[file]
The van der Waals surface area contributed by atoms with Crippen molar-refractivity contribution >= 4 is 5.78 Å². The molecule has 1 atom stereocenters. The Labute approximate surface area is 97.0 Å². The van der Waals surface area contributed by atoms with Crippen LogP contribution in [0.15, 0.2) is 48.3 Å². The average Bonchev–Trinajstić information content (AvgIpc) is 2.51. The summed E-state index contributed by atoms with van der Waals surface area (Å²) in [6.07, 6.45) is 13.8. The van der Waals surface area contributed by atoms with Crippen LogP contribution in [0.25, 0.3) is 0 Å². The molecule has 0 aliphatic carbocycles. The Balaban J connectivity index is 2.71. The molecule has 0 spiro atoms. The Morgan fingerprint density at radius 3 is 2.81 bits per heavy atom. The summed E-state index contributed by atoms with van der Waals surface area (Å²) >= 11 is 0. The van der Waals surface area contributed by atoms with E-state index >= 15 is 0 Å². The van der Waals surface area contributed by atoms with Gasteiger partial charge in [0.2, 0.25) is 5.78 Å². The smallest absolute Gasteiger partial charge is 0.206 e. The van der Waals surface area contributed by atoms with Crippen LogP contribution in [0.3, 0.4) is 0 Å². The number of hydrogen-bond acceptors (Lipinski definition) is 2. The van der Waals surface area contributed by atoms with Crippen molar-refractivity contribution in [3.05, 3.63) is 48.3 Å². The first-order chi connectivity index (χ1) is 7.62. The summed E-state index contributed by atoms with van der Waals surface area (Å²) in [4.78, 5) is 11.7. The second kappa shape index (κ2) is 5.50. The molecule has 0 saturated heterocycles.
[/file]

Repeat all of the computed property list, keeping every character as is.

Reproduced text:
The van der Waals surface area contributed by atoms with Crippen molar-refractivity contribution >= 4 is 5.78 Å². The molecule has 1 atom stereocenters. The Labute approximate surface area is 97.0 Å². The van der Waals surface area contributed by atoms with Crippen LogP contribution in [0.15, 0.2) is 48.3 Å². The average Bonchev–Trinajstić information content (AvgIpc) is 2.51. The summed E-state index contributed by atoms with van der Waals surface area (Å²) in [6.07, 6.45) is 13.8. The van der Waals surface area contributed by atoms with Crippen LogP contribution in [0.25, 0.3) is 0 Å². The molecule has 0 aliphatic carbocycles. The Balaban J connectivity index is 2.71. The molecule has 0 spiro atoms. The Morgan fingerprint density at radius 3 is 2.81 bits per heavy atom. The summed E-state index contributed by atoms with van der Waals surface area (Å²) >= 11 is 0. The van der Waals surface area contributed by atoms with E-state index >= 15 is 0 Å². The van der Waals surface area contributed by atoms with Gasteiger partial charge in [0.2, 0.25) is 5.78 Å². The smallest absolute Gasteiger partial charge is 0.206 e. The van der Waals surface area contributed by atoms with Crippen LogP contribution in [0.3, 0.4) is 0 Å². The number of hydrogen-bond acceptors (Lipinski definition) is 2. The van der Waals surface area contributed by atoms with Crippen molar-refractivity contribution in [3.05, 3.63) is 48.3 Å². The first-order chi connectivity index (χ1) is 7.62. The summed E-state index contributed by atoms with van der Waals surface area (Å²) in [4.78, 5) is 11.7. The second kappa shape index (κ2) is 5.50. The molecule has 0 saturated heterocycles.